‘Music to move the stars’ is the title of the book written by Jane Hawking, recounting life from before she met our Stevie to the late 1980s. It’s fascinating to see things from her perspective. One day, I very much hope that Jane Knowlman writes about the last few years from her viewpoint. Reality is that she has become a single parent with no family around, supported by a few fantastic people, with a husband who continues to lose function. I think it’s admirable, to the power of a thousand, that she keeps going.
What must it be like to be a kid and see such a rapid change in your dad?
A friend of the family said it’s important just to let children be. Thanks to Jane’s, that’s how our kids were for most of summer.
Life goes on. Valentina volunteered at the care home, climbed at the XC. Sebastian played 36 holes in the same day, for the first time. They all went to watch the basketball in Hemel. Homework, school is back, class 5 and 9 now.
When I am out, and when I hear what everyone is doing, I see how different my life is, same for Jane, Valentina and Sebastian.
I would like to thank people who are supporting us financially, notably in France and the US. Also, thanks again to the sponsors of the Lyke Wake Walk.
Imagine a scenario for MND patients and families, where you didn’t have to ask. Instead, everything is provided at the right time. It doesn’t happen, because it costs more.
I am starting to get help from a person who looked after a guy with MND for five years. She ran the show until he passed away in May. It means that I can get out more. She is also helping me with trying to get state support to pay for her work. You will meet Marta, a native of the Czech Republic, soon.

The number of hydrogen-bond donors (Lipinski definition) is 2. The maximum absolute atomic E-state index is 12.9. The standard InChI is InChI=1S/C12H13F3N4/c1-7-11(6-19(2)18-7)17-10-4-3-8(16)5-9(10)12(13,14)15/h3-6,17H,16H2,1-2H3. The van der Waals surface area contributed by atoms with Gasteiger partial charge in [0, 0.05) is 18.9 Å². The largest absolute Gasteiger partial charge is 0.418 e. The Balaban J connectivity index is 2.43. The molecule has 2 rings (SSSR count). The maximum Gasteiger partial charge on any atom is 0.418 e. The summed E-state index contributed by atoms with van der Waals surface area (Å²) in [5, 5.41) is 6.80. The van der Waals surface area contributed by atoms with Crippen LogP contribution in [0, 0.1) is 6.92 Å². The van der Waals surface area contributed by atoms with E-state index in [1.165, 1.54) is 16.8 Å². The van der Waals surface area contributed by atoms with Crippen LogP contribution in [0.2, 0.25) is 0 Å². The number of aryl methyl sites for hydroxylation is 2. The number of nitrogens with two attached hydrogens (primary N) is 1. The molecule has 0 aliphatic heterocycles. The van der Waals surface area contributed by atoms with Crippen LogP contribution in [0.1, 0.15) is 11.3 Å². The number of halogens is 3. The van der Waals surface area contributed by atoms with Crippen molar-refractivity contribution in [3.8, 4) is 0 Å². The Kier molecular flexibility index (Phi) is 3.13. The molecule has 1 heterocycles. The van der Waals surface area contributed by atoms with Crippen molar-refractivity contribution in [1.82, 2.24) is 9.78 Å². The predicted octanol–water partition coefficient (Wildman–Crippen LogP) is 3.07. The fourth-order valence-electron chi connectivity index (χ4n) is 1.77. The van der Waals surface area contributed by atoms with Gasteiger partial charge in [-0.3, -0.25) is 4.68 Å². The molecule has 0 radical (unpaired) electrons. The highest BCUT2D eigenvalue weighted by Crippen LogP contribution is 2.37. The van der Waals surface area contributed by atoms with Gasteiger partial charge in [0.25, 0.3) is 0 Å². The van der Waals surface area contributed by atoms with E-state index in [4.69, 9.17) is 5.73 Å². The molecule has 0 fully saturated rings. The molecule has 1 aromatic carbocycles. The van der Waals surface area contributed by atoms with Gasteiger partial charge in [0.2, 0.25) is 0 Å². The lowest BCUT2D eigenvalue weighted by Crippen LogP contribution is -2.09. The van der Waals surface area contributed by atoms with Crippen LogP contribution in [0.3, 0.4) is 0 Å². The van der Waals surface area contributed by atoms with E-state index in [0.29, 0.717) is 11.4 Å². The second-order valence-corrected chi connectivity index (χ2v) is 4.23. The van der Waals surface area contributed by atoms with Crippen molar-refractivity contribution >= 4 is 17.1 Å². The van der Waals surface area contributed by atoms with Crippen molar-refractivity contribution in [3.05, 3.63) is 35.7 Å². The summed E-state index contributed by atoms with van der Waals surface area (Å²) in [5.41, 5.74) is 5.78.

I now have internet in my room. It took five months. If you ever need someone with tenacity, contact Ray. Without him, I would not have it. I told a friend at BT about the five months. He said ‘And? What’s the problem? You should be grateful you got an engineer too!’
Thanks to Moira, the hospice volunteer, who has read me 500+ pages of Jane Hawking’s book over the last six months.
Thanks also to Andy for stocking my bar, where you can enjoy beer, wine, a soft drink, accompanied by crisps, peanuts and cashews.
MND is all about muscles, so you might not think that it affects the senses. Sight and hearing are fine. Smell is less good, because I can’t breathe in as much. Taste is diminished, because I can’t move the food over my taste buds on the tongue. The biggest loss is I can’t touch, unless someone moves my hands. I also can’t put pressure on the ground with my feet.